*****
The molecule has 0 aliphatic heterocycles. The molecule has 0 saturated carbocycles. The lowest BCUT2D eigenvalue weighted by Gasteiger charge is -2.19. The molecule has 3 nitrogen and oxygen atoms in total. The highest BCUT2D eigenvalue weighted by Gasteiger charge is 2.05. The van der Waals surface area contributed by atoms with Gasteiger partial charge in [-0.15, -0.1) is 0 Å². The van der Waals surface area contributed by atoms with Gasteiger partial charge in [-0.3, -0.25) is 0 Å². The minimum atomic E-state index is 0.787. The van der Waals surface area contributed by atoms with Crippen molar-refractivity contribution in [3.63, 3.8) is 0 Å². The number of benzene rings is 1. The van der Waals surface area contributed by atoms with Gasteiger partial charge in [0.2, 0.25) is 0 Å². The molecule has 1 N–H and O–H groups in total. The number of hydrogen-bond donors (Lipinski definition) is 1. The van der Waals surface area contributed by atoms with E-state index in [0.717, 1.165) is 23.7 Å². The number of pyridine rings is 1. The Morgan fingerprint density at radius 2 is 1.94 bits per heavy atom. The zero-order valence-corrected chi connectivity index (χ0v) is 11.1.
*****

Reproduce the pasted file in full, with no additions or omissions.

The molecule has 0 aliphatic heterocycles. The molecule has 0 saturated carbocycles. The lowest BCUT2D eigenvalue weighted by Gasteiger charge is -2.19. The molecule has 3 nitrogen and oxygen atoms in total. The highest BCUT2D eigenvalue weighted by Gasteiger charge is 2.05. The van der Waals surface area contributed by atoms with Gasteiger partial charge in [-0.15, -0.1) is 0 Å². The van der Waals surface area contributed by atoms with Gasteiger partial charge in [-0.3, -0.25) is 0 Å². The minimum atomic E-state index is 0.787. The van der Waals surface area contributed by atoms with Crippen molar-refractivity contribution in [3.63, 3.8) is 0 Å². The number of benzene rings is 1. The van der Waals surface area contributed by atoms with Gasteiger partial charge in [0.2, 0.25) is 0 Å². The molecule has 1 N–H and O–H groups in total. The number of hydrogen-bond donors (Lipinski definition) is 1. The van der Waals surface area contributed by atoms with E-state index in [0.717, 1.165) is 23.7 Å². The number of pyridine rings is 1. The Morgan fingerprint density at radius 2 is 1.94 bits per heavy atom. The zero-order valence-corrected chi connectivity index (χ0v) is 11.1.